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 Post subject:
PostPosted: Tue Mar 17, 2009 9:07 am 
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Joined: Mon Nov 29, 2004 2:49 pm
Posts: 2275
Location: Valencia County 4-H, NM USA
I suppose you could always do what we do with the current Challenger ... if I ever get desperate enough to have a kid have to use one .... change the CO2 cylinder out after each position.


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 Post subject:
PostPosted: Tue Mar 17, 2009 12:08 pm 
from reading Discovery threads (months and months ago), I highly suspect that their # shots/charge is listed as a worse case situation (ie, when used as a field target rifle with the power turned up).
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I saw a review of the discovery that stated a "field fill" of co2 giving 50-60 shots of a .22 at 630fps. (They expected they charged about 1.2 oz and a full charge would have been 1.7-2oz. As such, I suspect that a full charge of co2 with a .177 tuned below 600fps would yield over 100 shots - but that is my own wild guess.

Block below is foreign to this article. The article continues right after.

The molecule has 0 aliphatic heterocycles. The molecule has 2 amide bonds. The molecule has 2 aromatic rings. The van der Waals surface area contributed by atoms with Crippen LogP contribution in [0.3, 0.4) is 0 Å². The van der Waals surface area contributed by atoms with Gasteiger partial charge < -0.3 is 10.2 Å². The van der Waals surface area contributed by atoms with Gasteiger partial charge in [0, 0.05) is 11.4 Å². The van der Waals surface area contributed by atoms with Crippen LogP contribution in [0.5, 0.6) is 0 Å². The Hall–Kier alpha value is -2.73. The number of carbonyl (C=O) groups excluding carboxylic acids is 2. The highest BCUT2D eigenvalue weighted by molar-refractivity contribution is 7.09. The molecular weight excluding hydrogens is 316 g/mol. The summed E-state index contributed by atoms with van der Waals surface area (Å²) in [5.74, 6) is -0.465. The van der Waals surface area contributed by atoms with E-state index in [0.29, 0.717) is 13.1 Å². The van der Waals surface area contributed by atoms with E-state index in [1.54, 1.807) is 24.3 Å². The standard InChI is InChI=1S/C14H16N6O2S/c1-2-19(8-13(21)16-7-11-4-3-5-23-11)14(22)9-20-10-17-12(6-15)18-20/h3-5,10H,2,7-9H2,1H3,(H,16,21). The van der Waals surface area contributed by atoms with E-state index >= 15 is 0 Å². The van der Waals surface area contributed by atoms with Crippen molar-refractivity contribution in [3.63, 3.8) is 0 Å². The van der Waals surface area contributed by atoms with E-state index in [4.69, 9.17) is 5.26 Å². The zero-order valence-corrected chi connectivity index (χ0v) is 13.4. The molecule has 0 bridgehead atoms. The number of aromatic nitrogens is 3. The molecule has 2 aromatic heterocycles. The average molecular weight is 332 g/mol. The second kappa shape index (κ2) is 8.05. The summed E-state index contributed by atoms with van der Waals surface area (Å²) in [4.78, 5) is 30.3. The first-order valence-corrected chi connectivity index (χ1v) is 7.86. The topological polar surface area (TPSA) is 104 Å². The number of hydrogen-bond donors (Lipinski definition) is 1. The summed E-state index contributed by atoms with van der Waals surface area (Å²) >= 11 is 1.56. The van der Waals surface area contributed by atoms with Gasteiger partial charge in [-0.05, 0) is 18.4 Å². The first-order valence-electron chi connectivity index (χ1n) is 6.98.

My opinion is bias from using a Tau - which seems to easily shoot over 100 shots per fill. That said, I don't mind a few minutes work to insure a temp difference to do a co2 charge.


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PostPosted: Tue Mar 17, 2009 11:17 pm 
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Joined: Fri Apr 01, 2005 10:49 am
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Location: The Ole Mill Range Complex, Griffin GA, USA
I've had a couple of conversations with the Crosman Rep and emailed some thoughts to the Engineers about things like velocity, min number of shots for a 3 x 20 or 60 standing, including things like sighters in each position. I think they understand our needs and you'll likely see a very different set of technical specs when they release the final product. I also saw a couple of shot groups at various velocities... The new barrel looks like it'll hold a pretty tight group.